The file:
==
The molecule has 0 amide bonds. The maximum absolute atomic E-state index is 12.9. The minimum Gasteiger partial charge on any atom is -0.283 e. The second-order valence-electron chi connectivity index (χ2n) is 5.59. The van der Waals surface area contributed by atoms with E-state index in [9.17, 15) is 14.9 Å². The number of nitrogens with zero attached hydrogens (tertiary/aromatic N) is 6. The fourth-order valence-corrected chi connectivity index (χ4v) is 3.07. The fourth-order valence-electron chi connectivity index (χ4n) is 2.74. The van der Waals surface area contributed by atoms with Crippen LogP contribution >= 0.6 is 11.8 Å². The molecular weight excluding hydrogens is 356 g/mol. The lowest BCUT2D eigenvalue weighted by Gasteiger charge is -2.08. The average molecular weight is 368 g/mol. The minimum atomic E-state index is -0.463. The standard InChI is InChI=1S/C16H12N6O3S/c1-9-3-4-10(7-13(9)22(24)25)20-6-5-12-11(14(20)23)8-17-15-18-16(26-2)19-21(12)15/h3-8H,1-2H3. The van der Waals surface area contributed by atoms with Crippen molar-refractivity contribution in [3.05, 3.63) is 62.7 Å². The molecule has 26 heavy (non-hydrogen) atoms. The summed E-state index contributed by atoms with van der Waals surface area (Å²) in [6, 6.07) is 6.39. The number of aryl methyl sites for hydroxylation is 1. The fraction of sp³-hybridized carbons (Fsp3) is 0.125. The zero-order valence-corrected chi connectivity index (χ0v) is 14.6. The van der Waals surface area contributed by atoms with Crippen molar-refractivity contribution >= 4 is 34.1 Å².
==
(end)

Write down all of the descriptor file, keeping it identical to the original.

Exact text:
The molecule has 0 amide bonds. The maximum absolute atomic E-state index is 12.9. The minimum Gasteiger partial charge on any atom is -0.283 e. The second-order valence-electron chi connectivity index (χ2n) is 5.59. The van der Waals surface area contributed by atoms with E-state index in [9.17, 15) is 14.9 Å². The number of nitrogens with zero attached hydrogens (tertiary/aromatic N) is 6. The fourth-order valence-corrected chi connectivity index (χ4v) is 3.07. The fourth-order valence-electron chi connectivity index (χ4n) is 2.74. The van der Waals surface area contributed by atoms with Crippen LogP contribution >= 0.6 is 11.8 Å². The molecular weight excluding hydrogens is 356 g/mol. The lowest BCUT2D eigenvalue weighted by Gasteiger charge is -2.08. The average molecular weight is 368 g/mol. The minimum atomic E-state index is -0.463. The standard InChI is InChI=1S/C16H12N6O3S/c1-9-3-4-10(7-13(9)22(24)25)20-6-5-12-11(14(20)23)8-17-15-18-16(26-2)19-21(12)15/h3-8H,1-2H3. The van der Waals surface area contributed by atoms with Crippen molar-refractivity contribution in [3.05, 3.63) is 62.7 Å². The molecule has 26 heavy (non-hydrogen) atoms. The summed E-state index contributed by atoms with van der Waals surface area (Å²) in [6, 6.07) is 6.39. The number of aryl methyl sites for hydroxylation is 1. The fraction of sp³-hybridized carbons (Fsp3) is 0.125. The zero-order valence-corrected chi connectivity index (χ0v) is 14.6. The van der Waals surface area contributed by atoms with Crippen molar-refractivity contribution >= 4 is 34.1 Å².